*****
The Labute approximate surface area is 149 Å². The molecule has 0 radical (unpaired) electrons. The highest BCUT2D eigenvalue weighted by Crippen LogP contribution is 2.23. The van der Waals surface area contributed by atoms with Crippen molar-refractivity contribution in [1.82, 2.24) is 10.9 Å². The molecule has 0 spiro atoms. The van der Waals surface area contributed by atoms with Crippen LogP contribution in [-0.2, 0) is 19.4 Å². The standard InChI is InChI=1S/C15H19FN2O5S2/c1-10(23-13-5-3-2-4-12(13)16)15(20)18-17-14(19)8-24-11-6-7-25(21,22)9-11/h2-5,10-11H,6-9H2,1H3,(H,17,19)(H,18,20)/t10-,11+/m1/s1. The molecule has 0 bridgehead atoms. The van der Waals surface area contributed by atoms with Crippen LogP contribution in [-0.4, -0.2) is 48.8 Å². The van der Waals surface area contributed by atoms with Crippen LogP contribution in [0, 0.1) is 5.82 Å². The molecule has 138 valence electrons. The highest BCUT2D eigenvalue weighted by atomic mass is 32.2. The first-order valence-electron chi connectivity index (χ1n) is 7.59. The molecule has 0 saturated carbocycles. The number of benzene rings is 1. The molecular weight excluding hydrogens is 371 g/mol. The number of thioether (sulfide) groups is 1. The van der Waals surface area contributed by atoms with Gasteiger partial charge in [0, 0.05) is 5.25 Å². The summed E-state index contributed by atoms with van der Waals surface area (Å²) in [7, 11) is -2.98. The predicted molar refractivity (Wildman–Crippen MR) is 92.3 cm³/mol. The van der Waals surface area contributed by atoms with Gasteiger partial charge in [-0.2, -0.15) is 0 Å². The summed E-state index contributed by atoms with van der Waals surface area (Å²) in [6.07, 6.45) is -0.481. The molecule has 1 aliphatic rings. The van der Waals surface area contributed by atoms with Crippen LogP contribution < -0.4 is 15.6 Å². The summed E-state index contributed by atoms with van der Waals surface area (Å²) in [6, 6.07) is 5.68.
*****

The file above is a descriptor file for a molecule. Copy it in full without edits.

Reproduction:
The Labute approximate surface area is 149 Å². The molecule has 0 radical (unpaired) electrons. The highest BCUT2D eigenvalue weighted by Crippen LogP contribution is 2.23. The van der Waals surface area contributed by atoms with Crippen molar-refractivity contribution in [1.82, 2.24) is 10.9 Å². The molecule has 0 spiro atoms. The van der Waals surface area contributed by atoms with Crippen LogP contribution in [-0.2, 0) is 19.4 Å². The standard InChI is InChI=1S/C15H19FN2O5S2/c1-10(23-13-5-3-2-4-12(13)16)15(20)18-17-14(19)8-24-11-6-7-25(21,22)9-11/h2-5,10-11H,6-9H2,1H3,(H,17,19)(H,18,20)/t10-,11+/m1/s1. The molecule has 0 bridgehead atoms. The van der Waals surface area contributed by atoms with Crippen LogP contribution in [-0.4, -0.2) is 48.8 Å². The van der Waals surface area contributed by atoms with Crippen LogP contribution in [0, 0.1) is 5.82 Å². The molecule has 138 valence electrons. The highest BCUT2D eigenvalue weighted by atomic mass is 32.2. The first-order valence-electron chi connectivity index (χ1n) is 7.59. The molecule has 0 saturated carbocycles. The number of benzene rings is 1. The molecular weight excluding hydrogens is 371 g/mol. The number of thioether (sulfide) groups is 1. The van der Waals surface area contributed by atoms with Gasteiger partial charge in [0, 0.05) is 5.25 Å². The summed E-state index contributed by atoms with van der Waals surface area (Å²) in [7, 11) is -2.98. The predicted molar refractivity (Wildman–Crippen MR) is 92.3 cm³/mol. The van der Waals surface area contributed by atoms with Gasteiger partial charge in [-0.2, -0.15) is 0 Å². The summed E-state index contributed by atoms with van der Waals surface area (Å²) in [6.07, 6.45) is -0.481. The molecule has 1 aliphatic rings. The van der Waals surface area contributed by atoms with Crippen LogP contribution < -0.4 is 15.6 Å². The summed E-state index contributed by atoms with van der Waals surface area (Å²) in [6, 6.07) is 5.68.